We had the trail to ourselves as it was a cold, gray day…with a steady drizzle. As we walked, I couldn't help but notice that Maggie rarely looked up, her nose close to the ground as she sniffed with vigor, weaving back and forth.
It occurred to me that we often do the same thing. The pressures of work, juggling all the projects or clients, trying to squeeze in a little work/life balance etc. has us nose to the ground much of time.
But as I observed Maggie on this walk, she clearly illustrated the dangers of that mindset.
You lose sight of what's going on around you: On our walk, the trail was a hopping place. Four deer, 2 rabbits (including the tiniest baby rabbit I have ever seen), a woodchuck and more birds and squirrels than I could count all literally ran right in front of us, crossing the trail. Maggie didn't see one of them. Think how different her walk experience would have been if she had. (I'm pretty sure I saw one of the deer mocking Maggie to the other deer.)
How many times have we missed an opportunity because we were out of touch with what was going on around us, in our industry or maybe even in our own company? Often times, those opportunities cross our paths once and then they're gone for good if we're not ready.
You step in things you wish you hadn't: As we rounded a bend in the trail, Maggie was so oblivious, she walked right into a patch of pricker weeds. She let out a yelp that was so loud, she spooked all the birds in the trees around us.
Admit it, you've been so absorbed in the minutia of the day, or in an internal political battle or worrying about losing your job that you've stepped in something pretty unpleasant too. It's so easy to get sucked into our own heads or a project that we don't see we're stepping on a landmine, often with disastrous results.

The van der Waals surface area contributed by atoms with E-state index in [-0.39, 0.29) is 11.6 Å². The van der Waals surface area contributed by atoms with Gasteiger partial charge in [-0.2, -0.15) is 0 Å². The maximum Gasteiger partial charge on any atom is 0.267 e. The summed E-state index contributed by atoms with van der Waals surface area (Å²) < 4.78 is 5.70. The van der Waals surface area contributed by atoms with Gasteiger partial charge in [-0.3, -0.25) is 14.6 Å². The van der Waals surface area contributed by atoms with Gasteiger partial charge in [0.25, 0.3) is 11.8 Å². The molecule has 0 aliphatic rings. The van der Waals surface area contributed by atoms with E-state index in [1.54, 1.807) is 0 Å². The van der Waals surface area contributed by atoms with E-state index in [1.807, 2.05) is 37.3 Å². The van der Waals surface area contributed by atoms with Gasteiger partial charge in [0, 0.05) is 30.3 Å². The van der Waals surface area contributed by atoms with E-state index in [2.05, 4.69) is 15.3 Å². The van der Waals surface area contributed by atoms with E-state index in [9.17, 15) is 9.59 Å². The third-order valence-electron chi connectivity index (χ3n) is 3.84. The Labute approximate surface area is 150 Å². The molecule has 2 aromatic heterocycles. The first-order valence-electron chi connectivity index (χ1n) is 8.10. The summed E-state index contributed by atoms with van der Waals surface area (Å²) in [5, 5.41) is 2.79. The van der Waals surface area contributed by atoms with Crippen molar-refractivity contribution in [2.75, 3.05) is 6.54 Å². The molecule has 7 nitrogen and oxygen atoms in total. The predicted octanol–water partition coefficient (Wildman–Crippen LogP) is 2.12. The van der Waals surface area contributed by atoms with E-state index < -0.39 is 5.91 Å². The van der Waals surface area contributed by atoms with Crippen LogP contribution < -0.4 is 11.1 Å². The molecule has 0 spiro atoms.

You can go down the wrong path: At one point in the walk, I decided just to see where Maggie would lead us. Now, I am not suggesting she is a genius but we've walked this same trail many, many times. But because she had her head down, she very quickly took us off the main trail, and into one of the neighborhoods surrounding the area.
We have to see the big picture to make good choices. We need to know what our customers are saying, our competition is doing and how the marketplace is responding. Without that, we're literally making decisions in the dark and can end up where we don't want to be.
Take it from Maggie and me. Make some time on your calendar to step back and look around. Don't let the day's tasks drag your head down too close to the ground.
I'm curious — how do you balance the demands of the day with the need to keep your head up?